Exclusive: Lord Uist – Respect separation of powers in quashing Horizon convictions
Former judge Lord Uist calls on politicians to respect the separation of powers in dealing with the victims of the Horizon scandal.
The wrongful convictions of hundreds of subpostmasters and subpostmistresses for financial crimes has rightly given rise to great public indignation and demands that such convictions should be quashed as soon as possible. No one suggests that a wrongful conviction should not be quashed: the problem which arises is how this should be done consistent with the rule of law.
A central aspect of the rule of law is the separation of powers, which means that the executive, the legislature and the judiciary are clearly divided and that none of the three branches of these institutions of the state can exercise the power of the other. The convictions of the subpostmasters and subpostmistresses were acts of the courts, or in other words of the judiciary, and if these convictions were wrongful they can be quashed only by the judiciary in the form of a court of criminal appeal.
It does not lie within the power of the legislature, whether that be the UK Parliament or the Scottish parliament, to pass an enactment quashing a conviction in a specific case or specific cases. To do so would amount to a blatant usurpation of the judicial power of the courts and a contravention of the doctrine of the separation of powers. The quashing of a criminal conviction is the exclusive function of the judiciary in the form of a court of criminal appeal.
If there is concern about the length of time it will take for the court to deal with a particular appeal coupled with the length of time which has passed since the wrongful conviction, as is the case with the wrongful convictions of subpostmasters and subpostmistresses, then the court can always be asked to expedite or accelerate the hearing of the appeal, especially if the prosecution accepts that the conviction should be quashed.
In Scotland the lord advocate has stated (contrary to the views expressed by the first minister) that due process must be followed in the quashing of wrongful convictions. She was absolutely correct to do so. It is proper that each conviction, and the evidence relied upon for it, should be considered separately. In the case of an appeal against a summary conviction in Scotland where the prosecutor is not prepared to maintain the judgment appealed against he may, by a relevant minute, consent to the conviction being set aside (section 188(1)(a) of the Criminal Procedure (Scotland) Act 1995).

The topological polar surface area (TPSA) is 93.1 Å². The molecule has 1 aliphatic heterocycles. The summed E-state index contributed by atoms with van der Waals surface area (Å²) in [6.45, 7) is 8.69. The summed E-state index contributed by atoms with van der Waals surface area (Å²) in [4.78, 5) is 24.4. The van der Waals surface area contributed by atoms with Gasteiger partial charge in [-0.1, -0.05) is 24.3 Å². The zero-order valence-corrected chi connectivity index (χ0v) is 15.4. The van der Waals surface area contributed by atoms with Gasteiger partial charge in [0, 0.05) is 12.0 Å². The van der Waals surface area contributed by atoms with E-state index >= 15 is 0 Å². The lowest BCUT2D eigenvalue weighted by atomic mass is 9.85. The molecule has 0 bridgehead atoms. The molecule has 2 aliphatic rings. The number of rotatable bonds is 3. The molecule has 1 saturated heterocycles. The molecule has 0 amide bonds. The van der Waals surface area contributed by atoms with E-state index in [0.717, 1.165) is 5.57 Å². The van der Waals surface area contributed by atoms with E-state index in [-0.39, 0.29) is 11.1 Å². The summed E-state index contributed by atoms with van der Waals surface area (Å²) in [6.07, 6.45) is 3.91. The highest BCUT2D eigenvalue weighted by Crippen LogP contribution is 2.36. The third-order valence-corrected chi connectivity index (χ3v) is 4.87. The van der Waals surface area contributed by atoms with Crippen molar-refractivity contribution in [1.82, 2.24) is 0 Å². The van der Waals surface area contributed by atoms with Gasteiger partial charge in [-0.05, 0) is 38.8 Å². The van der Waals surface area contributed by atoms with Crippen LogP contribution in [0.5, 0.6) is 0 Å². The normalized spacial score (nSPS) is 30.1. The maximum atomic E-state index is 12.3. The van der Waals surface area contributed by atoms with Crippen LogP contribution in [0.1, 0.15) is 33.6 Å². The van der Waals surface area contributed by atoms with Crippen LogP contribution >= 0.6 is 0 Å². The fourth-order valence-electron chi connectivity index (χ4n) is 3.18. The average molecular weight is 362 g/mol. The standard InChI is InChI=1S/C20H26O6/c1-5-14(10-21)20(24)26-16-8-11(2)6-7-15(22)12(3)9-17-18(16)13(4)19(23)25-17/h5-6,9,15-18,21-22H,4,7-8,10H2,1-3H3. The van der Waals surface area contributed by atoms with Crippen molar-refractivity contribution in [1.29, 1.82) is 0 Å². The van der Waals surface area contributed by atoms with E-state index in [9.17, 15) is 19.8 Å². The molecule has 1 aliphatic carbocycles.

Moreover, where no such appeal has been taken but the prosecutor is, at any time, not prepared to maintain the judgment on which a conviction is founded he may, by relevant minute, apply for the conviction to be set aside (section 188(1) (b)). These powers have been used in the past in cases where numerous drivers were wrongly convicted of speeding on the basis of a misunderstanding that a certain speed limit was in force when in fact it was not. There are no equivalent provisions in the case of a solemn conviction where it is for an accused who maintains that he or she has been wrongfully convicted to bring an appeal against conviction (out of time with the permission of the court if required).
The prosecution will then consider the evidence relied upon for conviction and if it is satisfied that a conviction should not have been returned on the basis of that evidence it will so state to the appeal court with a suitable explanation and invite the court to quash the conviction. If the prosecution is satisfied that the conviction was properly secured then the case will proceed to an opposed appeal hearing in the normal way and the court will decide whether or not the conviction should be quashed.
It is not within the competence of the legislature at either Westminster or Holyrood to override this established legal procedure and to take upon itself the task of quashing convictions which it considers to have been unlawful. Whether a conviction should be quashed is a matter for judicial determination, not legislative action. A political rush to right many miscarriages of justice must not result in the rule of law and the separation of powers being cast aside. It is in the interests of all of us, including those who were wrongly convicted, that the rule of law and the separation of powers should prevail.